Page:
- Water-efficient showerheads: Switch all your shower heads to ones with a 1.5 GPM rating, and you will save gallons of water each time you use the shower.
- Toilet tank bags: These are very easy to install and can be used to decrease the amount of water that is used with every flush.
Of course, replacing old and worn out appliances with more sustainable ones will also help in making your home greener. Consider brands like Electrolux, Whirlpool, or KitchenAid as they are known to contribute to sustainability efforts. Always look for the Energy Star rating.
Eco-friendly landscaping can also contribute to your home’s green status. You can begin with planting trees in strategic places in your yard, avoiding the use of chemical fertilizers for gardening, and avoiding landscaping that requires excessive watering.
- Green America: CFLs vs. LEDs: The better bulbs
- Energy Star: A green home begins with Energy Star blue
- The United States Environmental Protection Agency: Identify greener products and services
Buying fair trade products is a great way to shop green while supporting the developing countries these products come from. You will know an item is ethically-made when you see the Fair-Trade Certified sticker on it. You can find these products in nearly every supermarket.
- Fair Trade Certified: Where to find fair trade products
- The Her Initiative: Ethical, conscious, fair trade shopping guide
- Dressember: A shopper's guide to ethical and fair trade
Sustainable Food Shopping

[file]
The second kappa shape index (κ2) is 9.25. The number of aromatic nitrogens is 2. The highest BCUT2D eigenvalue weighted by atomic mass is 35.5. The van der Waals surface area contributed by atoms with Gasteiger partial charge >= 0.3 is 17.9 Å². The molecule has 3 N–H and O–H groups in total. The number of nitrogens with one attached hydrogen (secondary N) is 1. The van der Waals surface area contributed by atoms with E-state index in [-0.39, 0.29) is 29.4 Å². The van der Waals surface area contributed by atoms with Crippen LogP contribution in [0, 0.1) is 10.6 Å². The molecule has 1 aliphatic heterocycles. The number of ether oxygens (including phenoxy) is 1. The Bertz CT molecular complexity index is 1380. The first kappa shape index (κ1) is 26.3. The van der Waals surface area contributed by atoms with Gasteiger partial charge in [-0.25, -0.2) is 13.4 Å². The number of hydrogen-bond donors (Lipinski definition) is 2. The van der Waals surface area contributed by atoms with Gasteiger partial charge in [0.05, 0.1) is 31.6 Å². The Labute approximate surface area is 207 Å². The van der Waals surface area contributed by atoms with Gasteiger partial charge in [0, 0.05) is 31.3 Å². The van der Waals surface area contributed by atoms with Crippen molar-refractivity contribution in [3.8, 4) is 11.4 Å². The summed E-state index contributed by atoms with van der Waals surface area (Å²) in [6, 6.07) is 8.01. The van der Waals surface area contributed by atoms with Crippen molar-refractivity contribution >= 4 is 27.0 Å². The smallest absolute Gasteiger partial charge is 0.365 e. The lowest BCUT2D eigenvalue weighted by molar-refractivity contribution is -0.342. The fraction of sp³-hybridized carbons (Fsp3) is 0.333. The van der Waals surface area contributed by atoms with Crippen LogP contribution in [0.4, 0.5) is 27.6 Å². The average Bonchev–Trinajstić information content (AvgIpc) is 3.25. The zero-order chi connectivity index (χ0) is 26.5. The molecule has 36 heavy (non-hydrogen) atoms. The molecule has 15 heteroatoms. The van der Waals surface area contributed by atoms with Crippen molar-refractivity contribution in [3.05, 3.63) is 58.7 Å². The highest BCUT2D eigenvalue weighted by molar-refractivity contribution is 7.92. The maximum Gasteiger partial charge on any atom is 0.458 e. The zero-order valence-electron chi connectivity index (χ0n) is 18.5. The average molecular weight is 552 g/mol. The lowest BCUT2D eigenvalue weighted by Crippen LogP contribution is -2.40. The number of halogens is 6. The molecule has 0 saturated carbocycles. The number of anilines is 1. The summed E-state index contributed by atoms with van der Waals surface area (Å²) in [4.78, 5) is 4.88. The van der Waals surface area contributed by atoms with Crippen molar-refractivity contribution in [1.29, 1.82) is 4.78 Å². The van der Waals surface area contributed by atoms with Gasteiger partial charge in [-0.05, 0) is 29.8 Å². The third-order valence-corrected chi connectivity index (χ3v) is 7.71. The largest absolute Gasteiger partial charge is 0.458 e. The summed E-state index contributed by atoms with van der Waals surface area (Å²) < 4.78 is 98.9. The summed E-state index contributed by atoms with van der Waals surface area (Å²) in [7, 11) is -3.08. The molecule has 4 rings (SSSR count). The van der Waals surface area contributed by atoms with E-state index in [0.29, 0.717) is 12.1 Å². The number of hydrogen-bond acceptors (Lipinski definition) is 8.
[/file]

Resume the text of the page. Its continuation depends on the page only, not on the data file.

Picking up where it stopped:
There are no official criteria for sustainable food, but most people consider any produce from small farmers and eco-friendly farming to qualify. In addition, purchasing locally produced food means it has traveled a shorter distance so less fuel was used to get it from the farm to your table.
You can shop for sustainable produce from your local farmers’ market. These markets are typically only open on certain days of the week so be sure to check your community’s schedule so you can time your shopping days to coincide.
Another place you can shop for sustainable food is at a food cooperative. These cooperatives are run by consumers in a non-profit scheme. Many opt for more ethically produced purchases.
- World Wildlife Fund: Look for the label: Shopping for sustainable food
- Center for Urban Education about Sustainable Agriculture: 10 reasons to support farmers markets
- Change Food: Shop sustainable
Reduce, Reuse and Recycle
Help decrease waste and pollution in your community by practicing these three principles in your home:
Reduce: Reduce the amount of waste your household puts into landfills by implementing small changes like using washable rags instead of paper towels, buying food products with minimal packaging, and composting food waste.
Reuse: Repurpose household items for reusing instead of throwing them out. Some things you can reuse and repurpose are jars, newspapers, and plastic bags.
Recycle: Check with your local recycling facility about which items you can put in your bins to better separate your waste. Items like cardboard, plastics, paper materials, and glass usually qualify.
- Cuyahoga County Solid Waste District: Top 5 ways to reuse and recycle at home
- National Institute of Environmental Health Sciences: Reduce, reuse, recycle
- Michigan State University: Reduce, recycle, and reuse to decrease climate change